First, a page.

Watch Out for HTTPS-Protected Phishing Sites, Warns FBI


Thought Leadership

Watch Out for HTTPS-Protected Phishing Sites, Warns FBI

David Bisson

The Federal Bureau of Investigation (FBI) is warning web users to watch out for phishing sites that leverage HTTPS protection for malicious ends.
On 10 June, the FBI’s Internet Crime Complaint Center (IC3) published I-061019-PSA. This public service announcement explains that digital criminals are increasingly using sites protected with Hypertext Transfer Protocol Secure (HTTPS) to prey upon users. These bad actors are gravitating more and more to this technique because of the advantage it lends them.
As the FBI explains in its PSA:
"The presence of “https” and the lock icon are supposed to indicate the web traffic is encrypted and that visitors can share data safely. Unfortunately, cyber criminals are banking on the public’s trust of “https” and the lock icon. They are more frequently incorporating website certificates—third-party verification that a site is secure—when they send potential victims’ emails that imitate trustworthy companies or email contacts."

A Growing Tactic and How to Defend Against It

This isn’t a new tactic, either. Back in 2017, PhishLabs discovered that malefactors were obtaining digital certificates for the purpose of protecting their phishing sites with HTTPS in a quarter of attacks it documented. Within a year, the digital security provider observed that this percentage jumped up to just under half of phishing attacks (49 percent).
The FBI points out in its PSA that users can protect themselves by not automatically trusting emails, even those sent by trusted contacts. They should also verify the legitimacy of a suspicious email by calling the sender, not by replying directly to the email. Finally, they should always inspect incoming emails for misspellings and wrong domains as well as exercise caution around unfamiliar messages that ask for personal information, including those using HTTPS.

Part of a Larger Problem….

Unfortunately, those sound recommendations aren’t enough to keep users and organizations safe when viewed in the larger context of phishing attacks’ ongoing evolution. That’s because HTTPS phishing isn’t the only sophisticated techniques which social attackers are increasingly incorporating into their campaigns. There are several that are now making their way into attacks.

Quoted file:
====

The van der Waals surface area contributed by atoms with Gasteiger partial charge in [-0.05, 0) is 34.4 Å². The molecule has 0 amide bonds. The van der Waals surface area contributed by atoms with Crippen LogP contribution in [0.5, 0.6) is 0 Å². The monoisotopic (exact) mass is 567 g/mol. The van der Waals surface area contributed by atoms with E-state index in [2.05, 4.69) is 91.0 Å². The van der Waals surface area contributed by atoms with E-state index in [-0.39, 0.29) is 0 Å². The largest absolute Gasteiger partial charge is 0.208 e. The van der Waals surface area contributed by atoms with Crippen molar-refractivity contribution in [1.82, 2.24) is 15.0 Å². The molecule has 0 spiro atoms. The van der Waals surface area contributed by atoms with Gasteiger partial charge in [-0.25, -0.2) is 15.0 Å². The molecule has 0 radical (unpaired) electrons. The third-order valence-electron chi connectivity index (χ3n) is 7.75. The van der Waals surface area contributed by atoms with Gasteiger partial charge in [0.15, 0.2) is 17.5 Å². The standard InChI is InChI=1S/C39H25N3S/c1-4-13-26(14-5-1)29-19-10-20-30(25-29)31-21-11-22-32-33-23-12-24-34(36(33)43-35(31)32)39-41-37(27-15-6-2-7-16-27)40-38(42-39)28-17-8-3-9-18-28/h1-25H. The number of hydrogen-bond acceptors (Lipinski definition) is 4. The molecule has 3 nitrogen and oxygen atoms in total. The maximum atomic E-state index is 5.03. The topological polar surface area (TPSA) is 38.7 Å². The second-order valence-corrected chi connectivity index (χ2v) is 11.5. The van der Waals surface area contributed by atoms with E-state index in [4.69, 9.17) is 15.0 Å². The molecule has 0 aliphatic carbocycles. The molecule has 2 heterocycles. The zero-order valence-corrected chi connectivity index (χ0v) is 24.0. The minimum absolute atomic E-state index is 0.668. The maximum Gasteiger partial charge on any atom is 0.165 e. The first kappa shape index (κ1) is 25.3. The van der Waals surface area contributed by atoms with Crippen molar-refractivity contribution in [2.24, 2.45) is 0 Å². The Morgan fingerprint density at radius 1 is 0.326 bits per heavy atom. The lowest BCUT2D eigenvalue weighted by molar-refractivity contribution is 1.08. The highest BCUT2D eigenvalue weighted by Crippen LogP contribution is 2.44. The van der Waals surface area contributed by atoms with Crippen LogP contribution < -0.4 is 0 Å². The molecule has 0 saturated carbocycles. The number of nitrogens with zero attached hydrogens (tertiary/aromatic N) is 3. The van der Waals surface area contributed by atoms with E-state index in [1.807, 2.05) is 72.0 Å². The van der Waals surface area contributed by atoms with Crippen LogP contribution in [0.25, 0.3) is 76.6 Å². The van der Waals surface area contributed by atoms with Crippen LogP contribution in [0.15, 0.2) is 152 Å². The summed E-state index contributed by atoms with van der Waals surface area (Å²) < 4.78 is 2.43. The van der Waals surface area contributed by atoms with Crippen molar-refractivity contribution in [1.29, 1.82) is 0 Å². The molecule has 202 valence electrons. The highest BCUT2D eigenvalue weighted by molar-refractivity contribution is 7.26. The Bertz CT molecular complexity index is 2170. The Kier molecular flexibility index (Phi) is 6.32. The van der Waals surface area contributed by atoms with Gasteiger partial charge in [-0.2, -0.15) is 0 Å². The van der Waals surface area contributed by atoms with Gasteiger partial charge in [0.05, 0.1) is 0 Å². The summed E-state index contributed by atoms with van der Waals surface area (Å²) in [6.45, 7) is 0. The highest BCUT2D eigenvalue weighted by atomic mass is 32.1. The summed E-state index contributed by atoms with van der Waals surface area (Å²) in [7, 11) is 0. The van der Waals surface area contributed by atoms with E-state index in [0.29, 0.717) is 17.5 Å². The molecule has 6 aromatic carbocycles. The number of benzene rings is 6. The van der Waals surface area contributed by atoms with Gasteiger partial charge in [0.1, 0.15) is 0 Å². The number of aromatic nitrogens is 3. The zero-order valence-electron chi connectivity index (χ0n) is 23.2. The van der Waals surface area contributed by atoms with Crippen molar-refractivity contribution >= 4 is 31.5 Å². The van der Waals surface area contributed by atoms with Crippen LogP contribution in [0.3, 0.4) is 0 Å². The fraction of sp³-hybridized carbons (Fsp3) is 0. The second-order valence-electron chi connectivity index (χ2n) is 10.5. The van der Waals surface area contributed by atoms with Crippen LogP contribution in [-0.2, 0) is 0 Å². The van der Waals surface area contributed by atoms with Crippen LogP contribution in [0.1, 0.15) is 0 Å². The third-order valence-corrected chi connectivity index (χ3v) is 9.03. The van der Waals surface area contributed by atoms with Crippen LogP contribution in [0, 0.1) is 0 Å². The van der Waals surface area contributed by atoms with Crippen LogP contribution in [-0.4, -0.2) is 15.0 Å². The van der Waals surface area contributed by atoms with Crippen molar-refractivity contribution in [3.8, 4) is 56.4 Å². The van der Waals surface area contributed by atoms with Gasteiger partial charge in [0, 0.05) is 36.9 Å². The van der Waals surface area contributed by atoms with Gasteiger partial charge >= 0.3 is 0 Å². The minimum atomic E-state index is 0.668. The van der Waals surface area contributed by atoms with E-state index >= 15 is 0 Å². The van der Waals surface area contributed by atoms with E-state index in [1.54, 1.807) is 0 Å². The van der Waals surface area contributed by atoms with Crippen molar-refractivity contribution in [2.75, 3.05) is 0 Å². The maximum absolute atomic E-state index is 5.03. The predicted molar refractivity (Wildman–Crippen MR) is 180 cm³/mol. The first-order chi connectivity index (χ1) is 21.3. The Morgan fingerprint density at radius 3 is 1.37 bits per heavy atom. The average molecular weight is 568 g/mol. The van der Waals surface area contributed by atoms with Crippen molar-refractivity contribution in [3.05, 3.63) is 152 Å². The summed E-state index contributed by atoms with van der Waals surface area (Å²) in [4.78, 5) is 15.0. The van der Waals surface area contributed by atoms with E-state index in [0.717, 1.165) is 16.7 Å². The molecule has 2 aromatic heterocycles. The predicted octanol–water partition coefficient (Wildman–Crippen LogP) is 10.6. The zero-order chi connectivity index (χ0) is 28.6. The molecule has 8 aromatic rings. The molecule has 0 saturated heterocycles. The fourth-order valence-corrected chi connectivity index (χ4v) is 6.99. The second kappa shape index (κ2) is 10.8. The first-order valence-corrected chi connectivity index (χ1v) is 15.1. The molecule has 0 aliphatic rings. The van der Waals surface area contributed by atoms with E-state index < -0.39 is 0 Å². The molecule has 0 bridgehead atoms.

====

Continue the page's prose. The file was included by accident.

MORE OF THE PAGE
In its Global Security Report – End of Year 2018, AppRiver found reason to believe that fraudsters will specifically resort to launching attacks that leverage “living off the land” techniques. These tactics commonly involve the use of legitimate applications such as utilities employed specifically by the targeted organizations or administrative tools widely deployed by organizations across various sectors.
As an example, the Separ malware leveraged NcFTP, a legitimate FTP software provider, to upload victims’ stolen credentials to, a widely used hosting service. It also relied on three benign executables—xcopy.exe, attrib.exe and sleep.exe—to set the stage for its malicious activities. Research shows that digital attackers are also abusing the custom domain name feature of Microsoft Azure storage as a means of creating more credibility and a legitimate appearance for their phishing attacks.

The Need for Stronger Email Security Defenses

Employee awareness training isn’t sufficient on its own to defend against the sophisticated techniques discussed above. Organizations need to balance these security education programs with robust solutions that can detect advanced attack techniques. Specifically, they should look for a multi-layered solution like ZixProtect that evaluates suspicious emails based on their IP addresses, URLs, phrases, campaign matters and malware signatures. This solution should provide such intelligence in real-time while allowing legitimate correspondence to come through.
Strengthen your organization’s email security defenses today.